Mommy and daddy wars

Since reading Dr. Helen Smith’s book I’ve decided to take a step forward from merely feeling frustrated at the anti-male sentiment in society to calling people out on it. After reading this article on a local news site I thought I had a good place to start. I can tell the author, Lyndsi Frandsen, means well, but she just can’t help bashing men. But the more I thought about it, the article doesn’t exactly reflect well on women, either.

Had this been presented simply as an advice article on how men can help their wives adjust to that difficult period following the birth of a child, there would be no problem. Frandsen’s advice is pretty good:

  • Be patient and understanding with post-partum hormonal changes.
  • Don’t wait to be asked to help out.
  • Trust your instincts so your wife can feel okay trusting hers.
  • Assume your wife needs breaks.
  • Give her reassurance she’s doing okay.
  • Feel free to get mushy over the baby.

Unfortunately, that’s not the article Frandsen wrote; that advice is less than half the article–an article is titled “How to be a good dad” when it is really about being a good husband. Had she stopped there it might have been a good article. Men might have read it, thought about it, and perhaps even applied some of it without feeling at least vaguely insulted. There are exceptions, of course, but we husbands generally want to be team players in our relationships, and a little insight on what our wives may be thinking can be appreciated.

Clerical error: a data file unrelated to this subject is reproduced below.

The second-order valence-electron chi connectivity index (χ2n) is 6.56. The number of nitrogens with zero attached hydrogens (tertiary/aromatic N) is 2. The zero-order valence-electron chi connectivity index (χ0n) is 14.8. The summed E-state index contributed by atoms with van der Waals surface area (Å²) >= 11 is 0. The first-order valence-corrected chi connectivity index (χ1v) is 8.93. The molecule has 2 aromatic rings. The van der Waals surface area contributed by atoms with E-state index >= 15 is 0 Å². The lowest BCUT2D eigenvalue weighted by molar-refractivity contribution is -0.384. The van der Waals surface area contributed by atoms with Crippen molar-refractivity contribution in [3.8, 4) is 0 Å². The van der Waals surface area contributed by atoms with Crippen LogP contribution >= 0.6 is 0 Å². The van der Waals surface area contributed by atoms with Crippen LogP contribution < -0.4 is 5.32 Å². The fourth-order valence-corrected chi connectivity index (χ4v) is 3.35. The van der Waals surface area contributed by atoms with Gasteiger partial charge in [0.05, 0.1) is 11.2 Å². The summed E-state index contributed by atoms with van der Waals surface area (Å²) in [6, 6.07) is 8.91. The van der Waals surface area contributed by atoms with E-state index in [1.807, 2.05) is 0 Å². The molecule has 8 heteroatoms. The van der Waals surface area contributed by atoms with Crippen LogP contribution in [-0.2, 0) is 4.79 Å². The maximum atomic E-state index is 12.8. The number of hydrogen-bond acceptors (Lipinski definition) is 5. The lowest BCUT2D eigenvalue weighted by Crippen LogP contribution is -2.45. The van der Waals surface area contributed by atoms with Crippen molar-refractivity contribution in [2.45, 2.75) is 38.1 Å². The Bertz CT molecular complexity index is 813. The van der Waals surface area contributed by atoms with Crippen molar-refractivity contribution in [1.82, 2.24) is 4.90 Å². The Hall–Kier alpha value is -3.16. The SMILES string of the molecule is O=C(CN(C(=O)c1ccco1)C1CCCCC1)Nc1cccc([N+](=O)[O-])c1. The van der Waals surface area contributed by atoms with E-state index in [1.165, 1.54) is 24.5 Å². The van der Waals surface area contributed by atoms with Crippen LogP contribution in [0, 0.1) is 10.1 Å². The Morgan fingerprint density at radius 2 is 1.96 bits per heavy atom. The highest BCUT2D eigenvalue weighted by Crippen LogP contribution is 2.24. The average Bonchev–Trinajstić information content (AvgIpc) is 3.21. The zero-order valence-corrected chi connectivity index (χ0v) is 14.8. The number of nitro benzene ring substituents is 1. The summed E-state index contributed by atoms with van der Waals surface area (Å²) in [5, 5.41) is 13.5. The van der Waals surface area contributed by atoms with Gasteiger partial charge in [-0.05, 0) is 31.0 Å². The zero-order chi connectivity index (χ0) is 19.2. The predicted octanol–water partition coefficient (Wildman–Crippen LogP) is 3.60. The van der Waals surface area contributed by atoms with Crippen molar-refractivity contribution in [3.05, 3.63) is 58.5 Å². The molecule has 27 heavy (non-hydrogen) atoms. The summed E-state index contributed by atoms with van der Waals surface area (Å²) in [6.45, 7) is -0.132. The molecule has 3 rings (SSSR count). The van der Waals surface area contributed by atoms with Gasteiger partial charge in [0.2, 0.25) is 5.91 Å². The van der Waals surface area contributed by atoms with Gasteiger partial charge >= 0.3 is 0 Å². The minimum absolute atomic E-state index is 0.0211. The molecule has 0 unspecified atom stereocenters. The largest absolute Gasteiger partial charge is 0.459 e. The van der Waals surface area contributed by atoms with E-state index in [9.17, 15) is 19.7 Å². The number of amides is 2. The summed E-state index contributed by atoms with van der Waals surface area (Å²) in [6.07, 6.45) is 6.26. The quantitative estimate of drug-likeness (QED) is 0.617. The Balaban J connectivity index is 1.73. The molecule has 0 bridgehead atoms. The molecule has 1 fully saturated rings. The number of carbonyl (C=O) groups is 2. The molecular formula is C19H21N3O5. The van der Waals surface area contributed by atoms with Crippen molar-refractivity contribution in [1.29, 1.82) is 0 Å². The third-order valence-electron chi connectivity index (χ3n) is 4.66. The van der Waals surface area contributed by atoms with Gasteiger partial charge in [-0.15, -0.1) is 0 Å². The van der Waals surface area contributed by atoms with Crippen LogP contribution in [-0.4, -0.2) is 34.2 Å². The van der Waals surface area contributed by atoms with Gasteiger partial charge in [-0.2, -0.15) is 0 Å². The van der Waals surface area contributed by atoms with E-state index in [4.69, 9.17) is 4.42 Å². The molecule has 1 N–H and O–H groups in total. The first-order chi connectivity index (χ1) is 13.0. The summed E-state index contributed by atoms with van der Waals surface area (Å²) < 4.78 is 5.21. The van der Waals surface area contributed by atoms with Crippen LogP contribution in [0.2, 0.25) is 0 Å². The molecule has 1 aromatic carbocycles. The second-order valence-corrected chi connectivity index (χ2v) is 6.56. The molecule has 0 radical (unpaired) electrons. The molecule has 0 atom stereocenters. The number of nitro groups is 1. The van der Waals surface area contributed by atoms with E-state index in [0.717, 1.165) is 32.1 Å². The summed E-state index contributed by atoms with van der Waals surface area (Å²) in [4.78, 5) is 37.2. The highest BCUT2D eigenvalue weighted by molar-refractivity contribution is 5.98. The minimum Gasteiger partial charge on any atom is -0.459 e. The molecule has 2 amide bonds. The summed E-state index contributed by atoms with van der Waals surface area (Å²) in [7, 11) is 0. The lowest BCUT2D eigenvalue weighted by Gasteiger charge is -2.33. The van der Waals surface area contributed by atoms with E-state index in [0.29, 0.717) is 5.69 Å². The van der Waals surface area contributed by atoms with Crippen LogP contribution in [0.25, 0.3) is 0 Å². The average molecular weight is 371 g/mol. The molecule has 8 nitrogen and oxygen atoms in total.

But there is the other half of the article.

It’s in that half where the author reveals much of what is wrong with our society. Both sexes go under the bus in very short order. First to go are women:

I’ll just say it. Us women can be all sorts of cray-cray. We expect you to know how to be the perfect husband on Monday, and then figure out how to be the perfect husband on Tuesday (which consists of something completely opposite of what you did on Monday because our needs have totally changed since then.)

And then comes the part where not only do you have to be a great husband, you have to be a great daddy, too. You have to cater to our needs as a wife and a mother.

Nor are women kinder to one-another. She opens the article imagining what would happen if a man wrote an article like this on how women can be better moms:

It would all be downhill from there because a debate would break out about whether or not it’s acceptable to breastfeed in public, which would turn into an argument over natural birth vs. epidurals, and would eventually end with a full-fledged cat fight about why you should or shouldn’t vaccinate your kids.

We’ve all seen it. It’s not a flattering picture of women. The difference is that this is an article on improving men. Frandsen paints women as erratic, irrational, and demanding. But, evidently, they are not the ones that need to change. One even gets the feeling she’s a little proud of her neuroses. Certainly this is not an article on “How to be kinder to men” or “How to avoid the Mommy Wars”.

No, it’s men who need to change. Maybe. She’s even erratic there. She preludes her advice with this:

All jokes aside, you are doing a great job! Really, you are. And here are a few simple things you can do to be even more amazing than you already are …

Not too bad, though the latter sentence undermines her sincerity in the former two. But don’t worry. She sets it straight by the end:

And don’t go thinking that just because you’ve done the suggestions listed above, you are home free.